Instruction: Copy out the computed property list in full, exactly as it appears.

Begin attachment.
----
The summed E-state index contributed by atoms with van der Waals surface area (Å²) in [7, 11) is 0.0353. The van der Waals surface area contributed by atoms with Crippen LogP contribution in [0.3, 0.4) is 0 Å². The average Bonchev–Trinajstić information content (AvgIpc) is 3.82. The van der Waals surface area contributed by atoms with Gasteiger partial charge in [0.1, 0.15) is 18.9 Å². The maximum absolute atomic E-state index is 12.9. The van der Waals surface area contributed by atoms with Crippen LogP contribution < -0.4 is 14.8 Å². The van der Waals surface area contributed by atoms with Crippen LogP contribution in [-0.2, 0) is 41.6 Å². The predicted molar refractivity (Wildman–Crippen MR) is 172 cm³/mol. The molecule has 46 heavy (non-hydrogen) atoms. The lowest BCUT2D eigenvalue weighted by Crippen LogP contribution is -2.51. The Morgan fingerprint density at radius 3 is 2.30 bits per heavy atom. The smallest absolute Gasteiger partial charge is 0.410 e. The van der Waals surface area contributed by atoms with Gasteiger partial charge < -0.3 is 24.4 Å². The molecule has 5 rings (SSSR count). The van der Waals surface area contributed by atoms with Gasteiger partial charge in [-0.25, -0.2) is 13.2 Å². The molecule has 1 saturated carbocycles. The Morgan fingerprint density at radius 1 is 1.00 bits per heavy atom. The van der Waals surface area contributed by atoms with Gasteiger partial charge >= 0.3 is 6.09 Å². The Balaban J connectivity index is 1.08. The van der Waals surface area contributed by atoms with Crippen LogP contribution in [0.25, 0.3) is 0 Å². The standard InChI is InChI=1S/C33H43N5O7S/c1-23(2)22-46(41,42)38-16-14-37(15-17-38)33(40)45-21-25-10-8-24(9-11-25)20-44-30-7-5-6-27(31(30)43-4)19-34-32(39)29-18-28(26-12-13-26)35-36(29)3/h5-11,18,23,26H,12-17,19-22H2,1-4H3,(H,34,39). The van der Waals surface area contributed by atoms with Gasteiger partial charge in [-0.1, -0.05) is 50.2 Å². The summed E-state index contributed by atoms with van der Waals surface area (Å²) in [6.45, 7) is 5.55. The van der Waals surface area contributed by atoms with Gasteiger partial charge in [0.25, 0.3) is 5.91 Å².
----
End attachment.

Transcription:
The summed E-state index contributed by atoms with van der Waals surface area (Å²) in [7, 11) is 0.0353. The van der Waals surface area contributed by atoms with Crippen LogP contribution in [0.3, 0.4) is 0 Å². The average Bonchev–Trinajstić information content (AvgIpc) is 3.82. The van der Waals surface area contributed by atoms with Gasteiger partial charge in [0.1, 0.15) is 18.9 Å². The maximum absolute atomic E-state index is 12.9. The van der Waals surface area contributed by atoms with Crippen LogP contribution < -0.4 is 14.8 Å². The van der Waals surface area contributed by atoms with Crippen LogP contribution in [-0.2, 0) is 41.6 Å². The predicted molar refractivity (Wildman–Crippen MR) is 172 cm³/mol. The molecule has 46 heavy (non-hydrogen) atoms. The lowest BCUT2D eigenvalue weighted by Crippen LogP contribution is -2.51. The Morgan fingerprint density at radius 3 is 2.30 bits per heavy atom. The smallest absolute Gasteiger partial charge is 0.410 e. The van der Waals surface area contributed by atoms with Gasteiger partial charge < -0.3 is 24.4 Å². The molecule has 5 rings (SSSR count). The van der Waals surface area contributed by atoms with Gasteiger partial charge in [-0.25, -0.2) is 13.2 Å². The molecule has 1 saturated carbocycles. The Morgan fingerprint density at radius 1 is 1.00 bits per heavy atom. The van der Waals surface area contributed by atoms with Gasteiger partial charge >= 0.3 is 6.09 Å². The Balaban J connectivity index is 1.08. The van der Waals surface area contributed by atoms with Crippen LogP contribution in [0.25, 0.3) is 0 Å². The standard InChI is InChI=1S/C33H43N5O7S/c1-23(2)22-46(41,42)38-16-14-37(15-17-38)33(40)45-21-25-10-8-24(9-11-25)20-44-30-7-5-6-27(31(30)43-4)19-34-32(39)29-18-28(26-12-13-26)35-36(29)3/h5-11,18,23,26H,12-17,19-22H2,1-4H3,(H,34,39). The van der Waals surface area contributed by atoms with Gasteiger partial charge in [-0.1, -0.05) is 50.2 Å². The summed E-state index contributed by atoms with van der Waals surface area (Å²) in [6.45, 7) is 5.55. The van der Waals surface area contributed by atoms with Gasteiger partial charge in [0.25, 0.3) is 5.91 Å².